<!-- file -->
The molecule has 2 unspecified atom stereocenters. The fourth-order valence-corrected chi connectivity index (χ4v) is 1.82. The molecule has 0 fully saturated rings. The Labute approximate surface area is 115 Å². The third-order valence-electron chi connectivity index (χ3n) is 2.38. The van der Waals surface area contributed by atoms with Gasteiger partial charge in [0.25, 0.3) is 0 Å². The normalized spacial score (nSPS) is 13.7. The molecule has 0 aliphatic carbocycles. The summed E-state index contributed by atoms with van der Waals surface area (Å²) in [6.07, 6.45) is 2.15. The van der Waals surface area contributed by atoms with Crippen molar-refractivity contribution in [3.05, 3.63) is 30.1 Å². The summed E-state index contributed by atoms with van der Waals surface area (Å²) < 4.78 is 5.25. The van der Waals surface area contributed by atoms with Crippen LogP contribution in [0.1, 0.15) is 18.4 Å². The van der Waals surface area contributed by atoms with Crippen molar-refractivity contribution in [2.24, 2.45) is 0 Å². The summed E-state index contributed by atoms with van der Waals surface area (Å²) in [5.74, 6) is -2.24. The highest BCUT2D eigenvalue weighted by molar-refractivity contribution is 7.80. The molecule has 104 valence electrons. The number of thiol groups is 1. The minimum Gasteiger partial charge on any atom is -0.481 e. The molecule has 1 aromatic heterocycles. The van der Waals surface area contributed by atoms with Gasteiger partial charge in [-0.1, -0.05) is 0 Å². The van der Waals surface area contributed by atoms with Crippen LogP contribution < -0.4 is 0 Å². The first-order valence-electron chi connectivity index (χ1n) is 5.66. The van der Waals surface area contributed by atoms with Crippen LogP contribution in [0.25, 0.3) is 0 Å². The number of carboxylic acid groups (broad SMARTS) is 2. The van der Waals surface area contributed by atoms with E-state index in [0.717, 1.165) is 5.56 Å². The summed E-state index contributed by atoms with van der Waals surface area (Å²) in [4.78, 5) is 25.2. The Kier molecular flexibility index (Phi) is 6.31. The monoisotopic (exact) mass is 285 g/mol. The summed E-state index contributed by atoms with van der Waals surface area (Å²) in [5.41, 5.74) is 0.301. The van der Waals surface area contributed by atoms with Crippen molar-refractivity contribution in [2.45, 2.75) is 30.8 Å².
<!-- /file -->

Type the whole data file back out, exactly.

The molecule has 2 unspecified atom stereocenters. The fourth-order valence-corrected chi connectivity index (χ4v) is 1.82. The molecule has 0 fully saturated rings. The Labute approximate surface area is 115 Å². The third-order valence-electron chi connectivity index (χ3n) is 2.38. The van der Waals surface area contributed by atoms with Gasteiger partial charge in [0.25, 0.3) is 0 Å². The normalized spacial score (nSPS) is 13.7. The molecule has 0 aliphatic carbocycles. The summed E-state index contributed by atoms with van der Waals surface area (Å²) in [6.07, 6.45) is 2.15. The van der Waals surface area contributed by atoms with Crippen molar-refractivity contribution in [3.05, 3.63) is 30.1 Å². The summed E-state index contributed by atoms with van der Waals surface area (Å²) < 4.78 is 5.25. The van der Waals surface area contributed by atoms with Crippen LogP contribution in [0.1, 0.15) is 18.4 Å². The van der Waals surface area contributed by atoms with Crippen molar-refractivity contribution in [2.24, 2.45) is 0 Å². The summed E-state index contributed by atoms with van der Waals surface area (Å²) in [5.74, 6) is -2.24. The highest BCUT2D eigenvalue weighted by molar-refractivity contribution is 7.80. The molecule has 104 valence electrons. The number of thiol groups is 1. The minimum Gasteiger partial charge on any atom is -0.481 e. The molecule has 1 aromatic heterocycles. The van der Waals surface area contributed by atoms with Gasteiger partial charge in [-0.1, -0.05) is 0 Å². The van der Waals surface area contributed by atoms with Crippen LogP contribution < -0.4 is 0 Å². The first-order valence-electron chi connectivity index (χ1n) is 5.66. The van der Waals surface area contributed by atoms with Crippen LogP contribution in [0.25, 0.3) is 0 Å². The number of carboxylic acid groups (broad SMARTS) is 2. The van der Waals surface area contributed by atoms with E-state index in [0.717, 1.165) is 5.56 Å². The summed E-state index contributed by atoms with van der Waals surface area (Å²) in [4.78, 5) is 25.2. The Kier molecular flexibility index (Phi) is 6.31. The monoisotopic (exact) mass is 285 g/mol. The summed E-state index contributed by atoms with van der Waals surface area (Å²) in [5.41, 5.74) is 0.301. The van der Waals surface area contributed by atoms with Crippen molar-refractivity contribution in [2.45, 2.75) is 30.8 Å².